Helping Prevent Fragile Skin Bruising

Fragile skin bruising arm image

As the number of individuals living longer rises, the prevalence of certain skin issues experienced by older individuals, such as fragile skin bruising, is increasing.

Fragile skin bruising or senile purpura (sometimes called solar purpura) is a common skin disorder that occurs with at least 10% of individuals over the age of 50, and 29% of elderly individuals.

Although the bruising is typically not painful it can be fairly irritating. Moreover, fragile skin bruising is highly visible and is likely to have a significant psychological impact. Fragile skin bruising appears as red or purple spots or patches in the skin that fade to brown. It is characterized by hemorrhages in the skin due to vascular fragility, trauma, or deficient coagulation. The bruises are commonly associated with skin tears and can result from very minor trauma including bumping into fairly soft objects.

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Reducing Sun Damage to Skin

SunshineThe sun is a powerful source of energy and radiation that can be both beneficial and harmful.  It feels so great to get out in the sun, especially after a cold, rainy day, but the effects of too much sun can be incredibly damaging to skin health.  The sunlight’s cellular and molecular effects depend on the radiation energy and penetration.  The spectrum of solar radiation ranges from the shorter wavelengths of UVB and UVA to the longer wavelengths of visible radiation (VIS), near-infrared radiation (NIR) and infrared radiation (IR).  UV radiation has more energy and is more penetrating.  UVB radiation has more energy than UVA radiation.

UVA exposure, however, causes accelerated skin aging known as photoaging or extrinsic aging (as opposed to normal or instrinsic aging).  Photo-aged skin is characterized by deep wrinkling, loss of elasticity, uneven pigmentation, dryness, and rough texture.  The UV-induced degeneration of skin is a cumulative process that depends on the frequency, duration and intensity of exposure, as well as skin pigmentation.  UV radiation and NIR radiation both give rise to the generation of reactive oxygen species (ROS).  ROS play an important role in skin aging due to the fact that aged skin has a decreased ability to neutralize ROS leading to increased oxidative stress. Continue reading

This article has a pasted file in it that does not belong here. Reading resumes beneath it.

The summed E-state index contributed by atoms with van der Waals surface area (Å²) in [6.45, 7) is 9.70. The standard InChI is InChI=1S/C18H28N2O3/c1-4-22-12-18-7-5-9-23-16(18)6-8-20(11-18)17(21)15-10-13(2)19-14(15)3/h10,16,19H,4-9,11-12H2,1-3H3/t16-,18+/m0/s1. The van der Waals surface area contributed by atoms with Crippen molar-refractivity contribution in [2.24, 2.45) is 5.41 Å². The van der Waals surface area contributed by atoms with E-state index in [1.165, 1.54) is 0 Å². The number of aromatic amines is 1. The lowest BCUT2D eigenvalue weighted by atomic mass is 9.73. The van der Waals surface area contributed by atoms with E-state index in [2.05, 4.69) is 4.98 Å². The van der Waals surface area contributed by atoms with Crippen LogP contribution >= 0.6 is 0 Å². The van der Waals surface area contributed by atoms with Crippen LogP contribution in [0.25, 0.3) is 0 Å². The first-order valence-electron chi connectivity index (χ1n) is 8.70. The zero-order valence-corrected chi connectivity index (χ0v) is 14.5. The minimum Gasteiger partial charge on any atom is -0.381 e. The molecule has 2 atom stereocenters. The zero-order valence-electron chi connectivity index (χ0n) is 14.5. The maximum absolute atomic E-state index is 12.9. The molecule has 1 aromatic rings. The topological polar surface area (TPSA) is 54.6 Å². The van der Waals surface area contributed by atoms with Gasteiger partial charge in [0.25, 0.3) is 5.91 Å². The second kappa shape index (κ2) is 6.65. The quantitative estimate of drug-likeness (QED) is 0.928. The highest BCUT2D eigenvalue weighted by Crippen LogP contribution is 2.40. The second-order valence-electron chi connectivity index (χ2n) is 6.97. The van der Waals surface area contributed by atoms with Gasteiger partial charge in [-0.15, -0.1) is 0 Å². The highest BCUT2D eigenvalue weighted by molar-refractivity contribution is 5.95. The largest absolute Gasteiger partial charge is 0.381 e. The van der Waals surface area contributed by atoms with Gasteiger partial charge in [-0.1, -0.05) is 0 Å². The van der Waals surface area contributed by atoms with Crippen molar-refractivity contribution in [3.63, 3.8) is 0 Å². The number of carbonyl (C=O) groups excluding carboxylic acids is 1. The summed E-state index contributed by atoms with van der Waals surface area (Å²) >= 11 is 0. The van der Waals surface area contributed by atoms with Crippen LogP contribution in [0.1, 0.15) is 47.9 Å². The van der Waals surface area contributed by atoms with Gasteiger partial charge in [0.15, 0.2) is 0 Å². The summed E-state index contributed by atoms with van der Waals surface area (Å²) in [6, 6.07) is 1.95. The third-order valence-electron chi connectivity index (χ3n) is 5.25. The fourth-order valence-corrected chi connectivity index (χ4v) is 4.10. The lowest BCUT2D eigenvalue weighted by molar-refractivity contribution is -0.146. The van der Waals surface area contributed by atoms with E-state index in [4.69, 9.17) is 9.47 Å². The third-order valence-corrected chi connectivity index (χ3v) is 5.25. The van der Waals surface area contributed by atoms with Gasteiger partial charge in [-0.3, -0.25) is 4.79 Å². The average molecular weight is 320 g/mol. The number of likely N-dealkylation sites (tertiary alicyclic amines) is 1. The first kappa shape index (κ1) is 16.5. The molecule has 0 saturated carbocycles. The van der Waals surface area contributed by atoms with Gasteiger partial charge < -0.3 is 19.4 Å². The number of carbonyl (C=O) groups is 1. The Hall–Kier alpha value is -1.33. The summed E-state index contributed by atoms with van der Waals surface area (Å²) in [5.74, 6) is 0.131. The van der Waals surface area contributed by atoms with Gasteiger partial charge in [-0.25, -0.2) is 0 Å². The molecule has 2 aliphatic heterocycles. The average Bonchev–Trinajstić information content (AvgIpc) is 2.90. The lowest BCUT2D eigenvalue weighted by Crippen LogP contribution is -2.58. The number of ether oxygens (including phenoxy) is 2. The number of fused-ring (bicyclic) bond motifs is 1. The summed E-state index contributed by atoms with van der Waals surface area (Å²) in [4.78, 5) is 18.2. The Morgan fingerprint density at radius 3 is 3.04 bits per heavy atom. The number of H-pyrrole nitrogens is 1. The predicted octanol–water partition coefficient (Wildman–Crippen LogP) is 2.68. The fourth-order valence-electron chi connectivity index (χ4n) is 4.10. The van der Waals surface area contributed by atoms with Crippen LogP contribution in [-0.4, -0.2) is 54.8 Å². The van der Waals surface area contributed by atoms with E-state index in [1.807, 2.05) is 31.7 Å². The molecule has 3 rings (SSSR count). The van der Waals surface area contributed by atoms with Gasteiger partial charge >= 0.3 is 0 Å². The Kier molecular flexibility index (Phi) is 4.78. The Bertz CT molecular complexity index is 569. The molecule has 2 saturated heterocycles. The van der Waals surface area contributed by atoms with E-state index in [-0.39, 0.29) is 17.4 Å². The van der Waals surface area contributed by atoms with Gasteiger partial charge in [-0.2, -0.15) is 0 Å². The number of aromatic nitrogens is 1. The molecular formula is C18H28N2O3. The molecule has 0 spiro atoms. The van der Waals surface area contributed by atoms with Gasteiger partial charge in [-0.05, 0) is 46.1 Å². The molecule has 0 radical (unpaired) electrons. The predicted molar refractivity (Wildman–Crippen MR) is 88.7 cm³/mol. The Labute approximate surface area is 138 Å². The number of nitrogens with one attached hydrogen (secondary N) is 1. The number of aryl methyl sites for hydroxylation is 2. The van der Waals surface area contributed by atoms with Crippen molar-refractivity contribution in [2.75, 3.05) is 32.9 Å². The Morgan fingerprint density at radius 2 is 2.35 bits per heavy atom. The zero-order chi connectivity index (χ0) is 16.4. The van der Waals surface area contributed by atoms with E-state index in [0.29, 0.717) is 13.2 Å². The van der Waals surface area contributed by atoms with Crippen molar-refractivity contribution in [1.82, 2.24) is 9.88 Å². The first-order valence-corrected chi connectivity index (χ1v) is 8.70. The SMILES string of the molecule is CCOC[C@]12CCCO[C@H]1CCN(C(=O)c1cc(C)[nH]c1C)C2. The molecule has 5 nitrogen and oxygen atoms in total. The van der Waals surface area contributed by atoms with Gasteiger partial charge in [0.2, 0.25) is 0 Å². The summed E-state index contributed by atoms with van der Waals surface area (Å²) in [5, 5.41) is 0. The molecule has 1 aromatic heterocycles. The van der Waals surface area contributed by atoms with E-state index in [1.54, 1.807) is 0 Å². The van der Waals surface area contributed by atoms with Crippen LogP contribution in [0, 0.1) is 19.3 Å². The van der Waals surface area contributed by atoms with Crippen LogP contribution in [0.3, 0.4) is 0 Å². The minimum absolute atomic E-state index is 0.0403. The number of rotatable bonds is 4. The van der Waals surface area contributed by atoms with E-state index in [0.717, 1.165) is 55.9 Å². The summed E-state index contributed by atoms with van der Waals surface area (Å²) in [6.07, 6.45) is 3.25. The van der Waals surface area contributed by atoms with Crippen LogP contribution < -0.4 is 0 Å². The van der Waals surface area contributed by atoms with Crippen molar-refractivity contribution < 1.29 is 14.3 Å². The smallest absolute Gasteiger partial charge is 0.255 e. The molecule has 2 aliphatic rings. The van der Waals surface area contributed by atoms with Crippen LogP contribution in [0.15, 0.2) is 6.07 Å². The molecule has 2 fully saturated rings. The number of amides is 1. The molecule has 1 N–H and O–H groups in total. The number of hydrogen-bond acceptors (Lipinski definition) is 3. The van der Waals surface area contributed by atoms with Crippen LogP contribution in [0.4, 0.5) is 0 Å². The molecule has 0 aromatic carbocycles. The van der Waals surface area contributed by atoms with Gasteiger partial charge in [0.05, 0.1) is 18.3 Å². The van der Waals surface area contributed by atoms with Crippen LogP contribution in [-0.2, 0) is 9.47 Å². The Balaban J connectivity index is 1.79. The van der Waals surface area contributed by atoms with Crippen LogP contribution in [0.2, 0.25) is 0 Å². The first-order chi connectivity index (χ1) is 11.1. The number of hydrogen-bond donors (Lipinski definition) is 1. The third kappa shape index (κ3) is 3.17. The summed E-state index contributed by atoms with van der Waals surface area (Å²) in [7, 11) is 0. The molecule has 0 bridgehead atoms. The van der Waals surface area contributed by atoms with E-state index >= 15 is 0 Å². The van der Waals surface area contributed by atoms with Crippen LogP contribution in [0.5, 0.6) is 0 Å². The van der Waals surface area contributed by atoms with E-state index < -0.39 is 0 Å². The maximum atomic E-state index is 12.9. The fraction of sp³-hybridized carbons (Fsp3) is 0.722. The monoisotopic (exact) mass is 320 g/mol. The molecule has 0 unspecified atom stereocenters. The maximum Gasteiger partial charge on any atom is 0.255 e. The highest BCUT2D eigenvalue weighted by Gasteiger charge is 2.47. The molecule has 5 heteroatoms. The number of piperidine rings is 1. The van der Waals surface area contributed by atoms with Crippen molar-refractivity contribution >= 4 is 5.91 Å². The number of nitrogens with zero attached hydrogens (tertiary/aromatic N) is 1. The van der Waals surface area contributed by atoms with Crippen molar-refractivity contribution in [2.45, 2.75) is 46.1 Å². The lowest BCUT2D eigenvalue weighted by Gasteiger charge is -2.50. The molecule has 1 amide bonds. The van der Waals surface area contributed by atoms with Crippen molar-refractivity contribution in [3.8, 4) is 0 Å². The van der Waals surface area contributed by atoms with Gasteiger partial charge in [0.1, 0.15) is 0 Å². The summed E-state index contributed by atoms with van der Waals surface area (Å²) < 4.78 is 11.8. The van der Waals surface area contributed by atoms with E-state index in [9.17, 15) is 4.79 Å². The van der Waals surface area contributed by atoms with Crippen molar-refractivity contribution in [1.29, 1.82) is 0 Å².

Reducing Dermal Scarring

Scars are areas of dermal fibrosis that replaces normal tissue after in­jury and during wound healing.

There are several types of dermal scars including:

  1. Atrophic scars that appear as sunken or pitted areas of skin
  2. Hypertophic scars that are charac­terized by raised areas of skin
  3. Keloid scars characterized by growth outside the original wound area
  4. Striae distensae (stretch marks) characterized by linear bands of atrophic-appearing skin.

Dermal ScarringWound healing involves 4 critical phases that overlap: the coagulation phase, the inflammatory phase, the migration-proliferation phase (de­velopment of granulation tissue), and the remodeling-regeneration phase that includes maturation, scar formation and re-epithelialization. The magnitude of the second phase, inflammation, affects the amount of scar tissue that is produced at the conclusion of the healing process. Regeneration is thought of as re­placement of tissue, however, scar formation actually involves a pro­gressive remodeling of granulation tissue. In fact, scars are defined as dermal fibrous replacement tissue that results from a wound that has healed by resolution (rather than re­generation).

Scarring typically occurs following damage to more than 33% of the skin thickness from trauma or surgery. Can skin damaged in this way ever heal without scarring? Actually, com­plete regeneration occurs exclusively in lower vertebrates. Scarless heal­ing in humans only occurs in early embryo development. So, why do we form scars after early development? One theory suggests that wound healing in mammals is optimized for fast healing in a fast-moving, micro­bial-rich environment. Rapid inflam­matory responses may allow quick healing to prevent infections. Continue reading

Protecting Mitochondria for Skin Health

Mitochondria are organelles found in the body’s cells (including skin cells) that generate energy in the form of ATP.  They are known as the powerhouses of cells due to this important function.  Interestingly, they are thought to originate from bacteria-related cells because of their striking similarity to bacteria (including mitochondrial DNA that is very similar to bacterial DNA) and the belief that they appear to have developed a symbiotic relationship with higher order cells, such as mammalian cells.

In addition to generating energy, mitochondria play critical roles in other cellular processes including:

  1. The production of reactive oxygen species (ROS)
  2. The regulation of cellular metabolism
  3. Calcium signaling
  4. Programmed cell death (apoptosis)
  5. Inflammation
  6. Wound healing

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